On Confidence: What It Really Means and How To Develop It
Personally, I have had a lifelong struggle with confidence. The feedback always seemed to cut both ways. When I started out in management consulting, I was emboldened with a desire to change the world and speak my mind. Apparently, and I’m literally quoting the review, the problem was I was usually right. But it wasn’t my job. That was for vice presidents and above to handle. I was a mere analyst. So they told me to act like one.
I did. I became obedient and quiet. And what do you know? I was promoted. Then a funny thing happened at my next performance review, they dinged me for not talking enough.
Women, in particular, are caught in a double bind when it comes to the confidence game in the office. A 2010 study from Rutgers University found that women in leadership positions are disproportionately judged negatively by men for feminine qualities (i.e., caring, inclusive) and negatively by other women for being not feminine enough (i.e., dismissive, condescending).
“Agentic women striving for leadership roles are perceived to be overly dominant, intimidating, and arrogant, and thus, ‘too powerful’ (for a woman). As a result, they are disliked and discriminated against, thereby paving the way for men to gain access to and maintain positions of power.”
-Phelan & Rudman, “Prejudice Toward Female Leaders”
Now Sheryl Sandberg may suggest that these are the exact fears that lead women to hold themselves back in their careers, but I would argue that this protectionism is a learned behavior.
Leaning in without looking around can have disastrous consequences. The forces of other people’s perceptions often defeat reality. And kill confidence fast.
I was dumbfounded when the same company that required my silence to be successful now demanded my voice again. A voice that I previously suppressed for their sake. I felt confused and a little betrayed.
Reflecting on it today, I realize my mistake was grounding my confidence in the company’s shifting approval instead of an inner state of being: capabilities, experiences, and positive states.
Willpower is a finite resource. The more you try to convince someone that you are capable, the less energy you have to actually be capable.
“Indeed, research shows that interacting with others and maintaining relationships can deplete willpower. In one demonstration of that effect, Kathleen Vohs, PhD, of the University of Minnesota, and her colleagues found that people asked to convince a hostile audience that they were likable suffered more depletion than people who were simply asked to act naturally before the audience.”
-American Psychological Association
There you go: be yourself and be more confident. Which we all know is not as easy as it sounds. We are constantly barraged with negative states that we unconsciously allow to impact our day-to-day. Negative states are natural. When I wake up in the morning, I’m thinking: I don’t have coffee. I don’t have this chapter finished. I don’t have an idea for an article this week.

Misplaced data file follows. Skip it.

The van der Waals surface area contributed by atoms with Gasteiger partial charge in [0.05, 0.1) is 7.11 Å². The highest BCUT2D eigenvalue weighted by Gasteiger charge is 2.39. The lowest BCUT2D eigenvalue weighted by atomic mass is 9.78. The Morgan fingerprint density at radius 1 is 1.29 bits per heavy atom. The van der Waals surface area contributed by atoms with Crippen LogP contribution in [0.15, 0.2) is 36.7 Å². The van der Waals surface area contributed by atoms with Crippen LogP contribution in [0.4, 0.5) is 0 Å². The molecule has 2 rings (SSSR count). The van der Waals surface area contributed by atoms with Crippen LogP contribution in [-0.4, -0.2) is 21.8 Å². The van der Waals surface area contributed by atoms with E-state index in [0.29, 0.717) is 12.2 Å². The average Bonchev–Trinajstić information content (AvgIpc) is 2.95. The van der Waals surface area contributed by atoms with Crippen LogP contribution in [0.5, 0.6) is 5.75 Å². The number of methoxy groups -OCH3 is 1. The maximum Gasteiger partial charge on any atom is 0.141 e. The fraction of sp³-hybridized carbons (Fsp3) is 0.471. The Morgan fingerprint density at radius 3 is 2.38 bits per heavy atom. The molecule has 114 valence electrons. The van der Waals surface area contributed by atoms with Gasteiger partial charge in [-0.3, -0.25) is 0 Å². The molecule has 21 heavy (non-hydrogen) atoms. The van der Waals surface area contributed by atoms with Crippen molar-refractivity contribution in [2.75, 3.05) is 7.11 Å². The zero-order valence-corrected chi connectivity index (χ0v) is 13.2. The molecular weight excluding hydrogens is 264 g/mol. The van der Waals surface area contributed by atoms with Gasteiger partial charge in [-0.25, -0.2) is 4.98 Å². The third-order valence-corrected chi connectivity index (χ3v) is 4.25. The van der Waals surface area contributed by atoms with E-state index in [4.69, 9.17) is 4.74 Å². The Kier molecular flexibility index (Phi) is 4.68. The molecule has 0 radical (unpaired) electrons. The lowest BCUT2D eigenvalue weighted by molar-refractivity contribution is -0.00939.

Keep in mind – negative or fear states are good things because they get us out of bed in the morning and get us moving. They drive short-term results quickly. They just aren’t sustainable without prescription medication in the long run.
A lack of confidence is a lack of positivity about your capability, future, and true self (which nothing outside of you can hurt). True confidence is being yourself with a heightened sense of possibility. A balanced state of negative and positive.
Here are three ways I practice developing more positivity:
Close your eyes and envision what confidence looks like to you. It could be a riff on the last time you felt confident. Maybe with better shoes. Or the climax in your favorite superhero movie. Try asking your friends what you’re good at for a boost. Then, meditate for 5-10 mins on this confidence with all your senses: what colors, sounds, feelings, or memories does this image bring up?
Identify an object or gesture (power posing anyone?) that reminds you of this image of confidence. For me, this is key to moving this image of confidence out of my head and into the physical world. For example, I have a small wooden human mannequin with arms uplifted that I can see from desk every day. It reminds me that my kind of confidence is flexible and proportional. A friend of mine uses one hand to grasp her opposite thumb. Associating these symbols and returning to them is helpful when your mind goes into overdrive in the other direction.
Take action! If you were confident, what would you do differently? Start practicing with little menial tasks. I remember when my cousin and I splurged on extra crispy fried chicken, only to return home with 10 pieces of original. I was inclined to accept what was given by mistake, but my cousin calmly disagreed and drove back to return the food – correcting the error and getting us two extra sides for the trouble. The results don’t matter. It is the act of you doing things that matter to you that will convince yourself that you are worthy.
And repeat. Remember confidence is a state of mind, not a goal. Achieving goals obviously helps, but true confidence is not dependent on external opinions. Because you already have it.
Lastly, expect trouble. Some people may call you arrogant. This is the risk of change, especially when your confidence defies the norms of your gender, race, or group. But my hope, by then, is that you will be too confident to care.